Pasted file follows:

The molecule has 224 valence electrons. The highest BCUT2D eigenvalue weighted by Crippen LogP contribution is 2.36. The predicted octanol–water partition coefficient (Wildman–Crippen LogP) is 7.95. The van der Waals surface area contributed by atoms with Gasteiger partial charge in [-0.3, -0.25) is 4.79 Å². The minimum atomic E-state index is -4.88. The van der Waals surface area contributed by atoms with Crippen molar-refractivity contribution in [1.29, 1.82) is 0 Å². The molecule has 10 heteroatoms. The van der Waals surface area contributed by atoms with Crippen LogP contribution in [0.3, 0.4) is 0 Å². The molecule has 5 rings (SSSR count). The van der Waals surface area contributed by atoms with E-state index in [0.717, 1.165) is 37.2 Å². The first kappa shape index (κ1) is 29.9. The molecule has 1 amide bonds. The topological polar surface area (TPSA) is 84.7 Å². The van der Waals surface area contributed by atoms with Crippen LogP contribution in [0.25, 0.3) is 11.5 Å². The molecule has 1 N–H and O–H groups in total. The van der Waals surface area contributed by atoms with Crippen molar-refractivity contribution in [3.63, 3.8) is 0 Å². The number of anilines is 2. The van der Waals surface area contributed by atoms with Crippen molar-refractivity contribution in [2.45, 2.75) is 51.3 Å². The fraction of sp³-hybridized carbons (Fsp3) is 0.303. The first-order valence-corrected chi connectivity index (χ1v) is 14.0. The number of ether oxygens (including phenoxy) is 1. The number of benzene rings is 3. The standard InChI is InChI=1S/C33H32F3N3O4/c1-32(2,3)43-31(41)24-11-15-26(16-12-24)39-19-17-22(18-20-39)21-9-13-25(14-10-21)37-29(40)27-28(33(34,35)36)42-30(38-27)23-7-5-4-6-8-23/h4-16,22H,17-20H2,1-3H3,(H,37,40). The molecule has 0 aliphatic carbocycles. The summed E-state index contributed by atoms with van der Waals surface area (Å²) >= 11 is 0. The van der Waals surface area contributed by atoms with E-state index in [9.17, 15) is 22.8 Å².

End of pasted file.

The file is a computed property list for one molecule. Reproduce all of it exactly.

The molecule has 224 valence electrons. The highest BCUT2D eigenvalue weighted by Crippen LogP contribution is 2.36. The predicted octanol–water partition coefficient (Wildman–Crippen LogP) is 7.95. The van der Waals surface area contributed by atoms with Gasteiger partial charge in [-0.3, -0.25) is 4.79 Å². The minimum atomic E-state index is -4.88. The van der Waals surface area contributed by atoms with Crippen molar-refractivity contribution in [1.29, 1.82) is 0 Å². The molecule has 10 heteroatoms. The van der Waals surface area contributed by atoms with Crippen LogP contribution in [0.3, 0.4) is 0 Å². The molecule has 5 rings (SSSR count). The van der Waals surface area contributed by atoms with E-state index in [0.717, 1.165) is 37.2 Å². The first kappa shape index (κ1) is 29.9. The molecule has 1 amide bonds. The topological polar surface area (TPSA) is 84.7 Å². The van der Waals surface area contributed by atoms with Crippen LogP contribution in [0.25, 0.3) is 11.5 Å². The molecule has 1 N–H and O–H groups in total. The van der Waals surface area contributed by atoms with Crippen molar-refractivity contribution in [3.63, 3.8) is 0 Å². The number of anilines is 2. The van der Waals surface area contributed by atoms with Crippen molar-refractivity contribution in [2.45, 2.75) is 51.3 Å². The fraction of sp³-hybridized carbons (Fsp3) is 0.303. The first-order valence-corrected chi connectivity index (χ1v) is 14.0. The number of ether oxygens (including phenoxy) is 1. The number of benzene rings is 3. The standard InChI is InChI=1S/C33H32F3N3O4/c1-32(2,3)43-31(41)24-11-15-26(16-12-24)39-19-17-22(18-20-39)21-9-13-25(14-10-21)37-29(40)27-28(33(34,35)36)42-30(38-27)23-7-5-4-6-8-23/h4-16,22H,17-20H2,1-3H3,(H,37,40). The molecule has 0 aliphatic carbocycles. The summed E-state index contributed by atoms with van der Waals surface area (Å²) >= 11 is 0. The van der Waals surface area contributed by atoms with E-state index in [9.17, 15) is 22.8 Å².